B.C.’s new parliamentary secretary for forests has been mandated to focus on the many challenges Interior communities are facing.
Earlier this month, Ravi Kahlon was appointed to the position. Kahlon is joining Forests Minister Doug Donaldson and his deputy minister, John Allan, as they work to support rural communities through layoffs, mill closures and curtailments.
Kahlon has been travelling to rural communities to speak with municipal governments, industry professionals and local residents.
“I didn’t want to waste any time, so I got on the road,” said Kahlon.
The Interior forest industry faces unique challenges,” said Premier John Horgan, in a letter to Kahlon. “The government and the industry has known for many years that the end of Mountain Pine Beetle harvests would create significant challenges for Interior forest-dependent communities. These challenges have been exacerbated as the Interior fibre supply declines, access to low-cost timber decreases, lumber prices decline and the competition for available fibre increases. This, combined with two consecutive catastrophic wildfire seasons and an oversupply in manufacturing capacity, has placed real pressure on forest workers and their communities.”
Kahlon said he felt it was important to hear from the people directly in order to address the short-term challenges while working towards the future of the industry.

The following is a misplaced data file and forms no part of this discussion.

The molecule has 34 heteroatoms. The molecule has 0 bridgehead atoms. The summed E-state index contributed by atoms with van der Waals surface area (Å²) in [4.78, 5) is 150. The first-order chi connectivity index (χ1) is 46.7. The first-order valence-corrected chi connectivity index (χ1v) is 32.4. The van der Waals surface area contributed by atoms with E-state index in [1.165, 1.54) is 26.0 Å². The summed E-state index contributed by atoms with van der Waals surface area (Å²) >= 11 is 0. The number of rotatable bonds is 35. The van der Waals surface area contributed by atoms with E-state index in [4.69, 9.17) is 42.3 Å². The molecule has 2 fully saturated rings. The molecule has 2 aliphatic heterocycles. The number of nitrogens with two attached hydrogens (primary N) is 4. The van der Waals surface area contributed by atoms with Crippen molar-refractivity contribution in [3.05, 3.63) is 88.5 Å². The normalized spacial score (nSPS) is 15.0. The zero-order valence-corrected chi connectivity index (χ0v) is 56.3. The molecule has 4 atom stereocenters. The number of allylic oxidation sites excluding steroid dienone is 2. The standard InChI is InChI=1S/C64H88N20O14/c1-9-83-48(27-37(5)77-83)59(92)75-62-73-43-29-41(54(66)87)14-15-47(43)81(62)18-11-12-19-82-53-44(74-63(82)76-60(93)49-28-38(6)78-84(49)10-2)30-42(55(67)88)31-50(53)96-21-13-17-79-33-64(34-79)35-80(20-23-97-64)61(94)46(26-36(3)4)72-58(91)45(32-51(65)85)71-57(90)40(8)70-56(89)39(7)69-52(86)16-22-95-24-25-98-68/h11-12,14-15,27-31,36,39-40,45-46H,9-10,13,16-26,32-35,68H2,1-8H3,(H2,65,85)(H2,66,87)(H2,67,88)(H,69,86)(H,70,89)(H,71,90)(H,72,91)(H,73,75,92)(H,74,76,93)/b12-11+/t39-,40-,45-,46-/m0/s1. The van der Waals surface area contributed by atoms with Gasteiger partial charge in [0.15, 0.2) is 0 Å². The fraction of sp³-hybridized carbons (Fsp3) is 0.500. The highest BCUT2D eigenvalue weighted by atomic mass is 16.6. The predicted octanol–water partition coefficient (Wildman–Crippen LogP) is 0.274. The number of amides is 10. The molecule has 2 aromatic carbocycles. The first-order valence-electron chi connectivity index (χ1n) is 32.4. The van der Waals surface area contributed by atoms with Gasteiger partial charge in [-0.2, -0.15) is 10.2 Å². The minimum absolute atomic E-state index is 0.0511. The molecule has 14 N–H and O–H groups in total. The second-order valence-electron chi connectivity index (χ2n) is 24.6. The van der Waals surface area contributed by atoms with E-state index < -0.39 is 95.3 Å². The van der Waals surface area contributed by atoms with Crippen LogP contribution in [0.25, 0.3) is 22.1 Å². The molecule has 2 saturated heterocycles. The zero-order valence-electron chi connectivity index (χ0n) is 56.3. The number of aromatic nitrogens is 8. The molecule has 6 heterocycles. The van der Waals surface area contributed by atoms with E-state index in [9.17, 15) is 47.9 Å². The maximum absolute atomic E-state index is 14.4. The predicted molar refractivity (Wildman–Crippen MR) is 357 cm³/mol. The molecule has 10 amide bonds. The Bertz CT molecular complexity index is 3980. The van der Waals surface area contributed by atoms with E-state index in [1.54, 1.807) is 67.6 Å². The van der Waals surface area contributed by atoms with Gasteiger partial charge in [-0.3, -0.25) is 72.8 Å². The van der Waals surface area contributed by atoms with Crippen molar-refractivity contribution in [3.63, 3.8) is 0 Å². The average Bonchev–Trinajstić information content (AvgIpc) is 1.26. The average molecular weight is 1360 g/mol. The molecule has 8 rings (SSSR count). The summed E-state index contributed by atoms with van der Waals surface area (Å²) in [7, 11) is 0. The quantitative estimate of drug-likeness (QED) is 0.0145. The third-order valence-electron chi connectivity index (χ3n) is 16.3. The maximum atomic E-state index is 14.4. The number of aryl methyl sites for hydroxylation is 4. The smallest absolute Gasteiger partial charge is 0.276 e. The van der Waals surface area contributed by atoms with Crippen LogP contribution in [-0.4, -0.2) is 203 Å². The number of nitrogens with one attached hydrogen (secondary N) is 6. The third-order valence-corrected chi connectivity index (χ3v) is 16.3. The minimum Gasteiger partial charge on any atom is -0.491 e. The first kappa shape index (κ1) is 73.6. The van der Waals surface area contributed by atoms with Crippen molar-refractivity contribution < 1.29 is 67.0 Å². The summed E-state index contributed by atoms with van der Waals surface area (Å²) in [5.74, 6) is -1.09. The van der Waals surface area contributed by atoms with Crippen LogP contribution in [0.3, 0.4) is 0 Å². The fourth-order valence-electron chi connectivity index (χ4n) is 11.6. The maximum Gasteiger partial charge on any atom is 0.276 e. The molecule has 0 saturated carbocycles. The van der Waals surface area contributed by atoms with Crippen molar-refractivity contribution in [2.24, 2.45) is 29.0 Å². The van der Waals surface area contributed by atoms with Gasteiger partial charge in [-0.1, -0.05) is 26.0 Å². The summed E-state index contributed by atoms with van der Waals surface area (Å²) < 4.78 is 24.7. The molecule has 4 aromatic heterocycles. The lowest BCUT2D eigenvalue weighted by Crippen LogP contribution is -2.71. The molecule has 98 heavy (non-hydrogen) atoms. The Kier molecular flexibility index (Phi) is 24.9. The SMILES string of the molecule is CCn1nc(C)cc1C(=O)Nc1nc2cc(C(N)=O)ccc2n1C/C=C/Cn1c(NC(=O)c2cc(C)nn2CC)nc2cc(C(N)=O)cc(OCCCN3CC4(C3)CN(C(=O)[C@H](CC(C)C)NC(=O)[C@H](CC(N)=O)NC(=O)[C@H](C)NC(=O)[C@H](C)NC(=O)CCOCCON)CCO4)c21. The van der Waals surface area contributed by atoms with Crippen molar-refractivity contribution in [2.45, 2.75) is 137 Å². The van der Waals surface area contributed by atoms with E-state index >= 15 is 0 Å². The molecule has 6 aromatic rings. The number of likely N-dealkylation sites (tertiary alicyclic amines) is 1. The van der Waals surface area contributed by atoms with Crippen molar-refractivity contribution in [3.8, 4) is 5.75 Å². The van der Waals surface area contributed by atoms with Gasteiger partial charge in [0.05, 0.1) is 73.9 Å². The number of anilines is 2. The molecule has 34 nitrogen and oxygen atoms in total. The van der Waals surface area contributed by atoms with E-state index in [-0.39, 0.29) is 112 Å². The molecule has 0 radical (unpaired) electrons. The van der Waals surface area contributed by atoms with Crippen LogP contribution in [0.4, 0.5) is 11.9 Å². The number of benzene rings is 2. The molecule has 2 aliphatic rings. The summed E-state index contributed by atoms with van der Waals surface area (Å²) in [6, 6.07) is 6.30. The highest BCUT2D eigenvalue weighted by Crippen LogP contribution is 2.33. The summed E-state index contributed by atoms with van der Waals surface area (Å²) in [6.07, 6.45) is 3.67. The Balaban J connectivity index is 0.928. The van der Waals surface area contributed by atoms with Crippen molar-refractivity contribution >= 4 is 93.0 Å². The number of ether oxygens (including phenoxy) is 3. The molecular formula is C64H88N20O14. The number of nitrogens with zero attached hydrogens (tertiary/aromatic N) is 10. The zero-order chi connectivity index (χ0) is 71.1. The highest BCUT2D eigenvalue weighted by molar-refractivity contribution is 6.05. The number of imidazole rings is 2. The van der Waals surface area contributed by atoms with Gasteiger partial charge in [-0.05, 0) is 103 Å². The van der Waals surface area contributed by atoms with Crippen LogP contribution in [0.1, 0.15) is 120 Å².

“We are having discussions focused on where the forest industry is going to go from here,” said Kahlon. “I don’t think there is a person that I have yet to meet, that doesn’t understand that we cannot continue doing business the way we have.”
While the industry continues to face these challenges, it is an industry that will remain a cornerstone for the economy. Last week, Kahlon stopped in 100 Mile House seeking input from the mayor, council and industry professionals.
“We heard about some short term things they would like to see and we promised to deliver,” said Kahlon. Fundamentally, they are really concerned about their people, the small businesses and contractors. We talked about adding more mental health supports for the people who are struggling, potential new economic opportunities, the forests and what can be done to get more value out of it.”
Kahlon said it was difficult to visit communities and hear about the challenges they are facing and the work that is behind the industry transition.
“I think we (previous government) have missed some opportunities but we have an opportunity now to really rethink how we are going to use our timber and diversify the economy.”